Musharraf is hardly the first ex-leader to pad his income via a trip around another nation’s lecture circuit–Bill Clinton has done quite nicely, as did Ronald Reagan. And the London resident is not even the first Pakistani exile to use friendly Americans as a prop for the domestic market–something the late Benazir Bhutto, with her cadre of Harvard classmates, did exceedingly well. (Like Bhutto, Musharraf has also made less-remunerative stops at insidery haunts on Capitol Hill and think tanks.)

But, before they conclude that Americans are entirely reverential toward their ex-leader, the pols back home might want to take a look at one of the events. In Baltimore, even the Baluch nationalists, numbering fewer than ten, didn’t look like the sort of angry mob worthy of a major figure. Outside the hall, there were reminders about an upcoming talk by Mia Farrow. A display table touted the new criminal-justice program at Stevenson University, a sponsor of the event. Stevenson marketing people passed out mints bearing the school’s URL and the slogan “Greenlight Your Career.” It was a strangely fitting message for the evening. After all, when your military dictatorship doesn’t pan out, there’s always speechmaking in Baltimore.

14 Comments

Filed under Democracy, Pakistan

14 responses to “Pervez Dispenser

  1. united4justice

    Musharraf has deceived his nation and the world with the false claim that he is the only one who can save the world from few thousand talibans who don’t know much about rest of the world at all.

    His deception and lies like George Bush deceptive and deadly policies have taken the world on the verge of destruction with extra judicial killings, curbs on media, abrogation of constitution, illegal abduction of people for dollars including innocent women and children (like in Aafia Siddiqi case), illegal sacking of judges, selling the sovereignty of the country by putting a country into an unjustified war (based on 9-11 deception by Bush administration) and the list goes on.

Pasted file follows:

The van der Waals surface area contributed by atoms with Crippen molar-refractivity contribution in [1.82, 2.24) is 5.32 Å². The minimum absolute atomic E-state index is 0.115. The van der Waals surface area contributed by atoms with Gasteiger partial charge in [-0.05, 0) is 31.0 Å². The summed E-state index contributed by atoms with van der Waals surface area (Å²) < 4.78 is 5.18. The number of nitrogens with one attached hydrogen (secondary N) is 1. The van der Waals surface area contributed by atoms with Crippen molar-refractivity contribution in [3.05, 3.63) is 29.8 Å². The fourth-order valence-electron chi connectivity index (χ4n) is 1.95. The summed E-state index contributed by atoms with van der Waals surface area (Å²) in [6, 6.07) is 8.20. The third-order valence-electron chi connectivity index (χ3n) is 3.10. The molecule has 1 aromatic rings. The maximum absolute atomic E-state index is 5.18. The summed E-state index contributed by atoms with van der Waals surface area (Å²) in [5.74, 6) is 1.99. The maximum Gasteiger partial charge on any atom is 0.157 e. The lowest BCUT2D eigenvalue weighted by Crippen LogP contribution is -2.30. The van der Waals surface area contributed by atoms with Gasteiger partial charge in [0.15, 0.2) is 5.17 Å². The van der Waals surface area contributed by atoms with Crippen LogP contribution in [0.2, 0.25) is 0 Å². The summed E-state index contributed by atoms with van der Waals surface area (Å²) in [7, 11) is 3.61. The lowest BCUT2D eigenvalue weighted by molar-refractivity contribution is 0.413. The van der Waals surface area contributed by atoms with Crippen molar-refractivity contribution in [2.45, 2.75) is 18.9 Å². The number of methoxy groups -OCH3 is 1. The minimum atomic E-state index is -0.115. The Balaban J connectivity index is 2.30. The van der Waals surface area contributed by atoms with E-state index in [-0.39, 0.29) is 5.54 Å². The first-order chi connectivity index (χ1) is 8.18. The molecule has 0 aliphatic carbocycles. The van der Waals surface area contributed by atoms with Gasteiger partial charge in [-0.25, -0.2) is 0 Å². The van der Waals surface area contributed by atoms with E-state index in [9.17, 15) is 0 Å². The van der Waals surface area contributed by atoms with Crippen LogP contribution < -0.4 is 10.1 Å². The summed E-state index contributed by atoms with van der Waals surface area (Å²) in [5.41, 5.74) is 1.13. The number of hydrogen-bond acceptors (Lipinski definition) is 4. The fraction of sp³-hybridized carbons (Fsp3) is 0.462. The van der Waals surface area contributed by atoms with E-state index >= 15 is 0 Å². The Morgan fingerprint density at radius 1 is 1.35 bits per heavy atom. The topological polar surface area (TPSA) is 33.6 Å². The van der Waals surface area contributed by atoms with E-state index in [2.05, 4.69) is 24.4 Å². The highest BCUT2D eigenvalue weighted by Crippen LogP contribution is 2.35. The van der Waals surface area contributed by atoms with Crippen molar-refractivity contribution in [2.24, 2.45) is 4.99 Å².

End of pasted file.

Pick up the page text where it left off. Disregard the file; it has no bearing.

The people of USA needs to ask their government about the legitimacy of this war which is like Iraq war based on lies and tell them to stop supporting the dictators and plunderers .

    Still there is no justice provided to 9-11 victims , no serious independent investigation was conducted and the relatives of victims are still demanding independent inquiry for an incident which many think is an inside job by neo-cons and allies.

  2. Rashid

    Despite all of Pervaz Musharraf’s shortcomings he does deserve a credit for one great service to Islam and Muslim Ummah. It may becomes reason for his salvation and qualification to stand next to Messengers of Allah SWT and Sahaba of Rasul Allah SAWS on Day of Judgment.
    Pervez Musharraf in his speech on January 12, 2002 announced/ signed an executive order according to which if anyone who calls a Reciter of Kalma-Shahada (i.e. a Muslim) as a Kafir (non-Muslim) that person will be punishable under Pakistan Penal Code.
    As head of state he acknowledged that Mullas has converted many times more Muslims into Kafir than other way.
    I think what Musharraf did for Muslim Ummah no one comes close.
    We must give him credit for this.

  3. Anwar

    Rashid, For his service to Islam and Ummah, Musharaf deserves to be in paradise and may Allah forgive him and award him. But for what he did to the country he deserves to be put on trial and condemned to hell….

  4. yasserlatifhamdani

    As with Imran Khan who has disappointed us, many of us were filled with hope and optimism vis a vis Musharraf as well.. we should’ve known better… but we thought that we had a dictator to undo what the Islamist dictator had done in the 1980s.

    He failed, as he was destined to. 2006 onwards he undid any good that he might have done… and so we drove him out. 2007 was unbearable and by 2008 we were dancing in front of TV screens when he decided to quit.

    He did some things right but most things wrong.

    The right steps:

    1. Restoration of the joint electorate…which had been undone by General Zia in 1978.

    2. Considerable relaxation in imposed social conservatism.

    3. Protection of religious minorities and their promotion on a national level.

    4. 33% reservation for women in the national assembly in addition to general seats.

    5. Peace and better ties with India.

    6. Ofcourse the media that he opened up and which ultimately became his biggest foe.

    The wrong steps:

    1. Hobnobbed with the Mullahs for 17th Amendment.

    2. Rigged 2002 elections to get MMA elected.

    3. 17th Amendment

    4. Unnecessary reliance on the Chaudhries and old feudal politicos of Punjab.

    5. Being stubborn about keeping BB and NS out.

    6. Mishandling of Balochistan.

    7. Late action on Lal Masjid…

    8. The unnecessary Chief Justice crisis.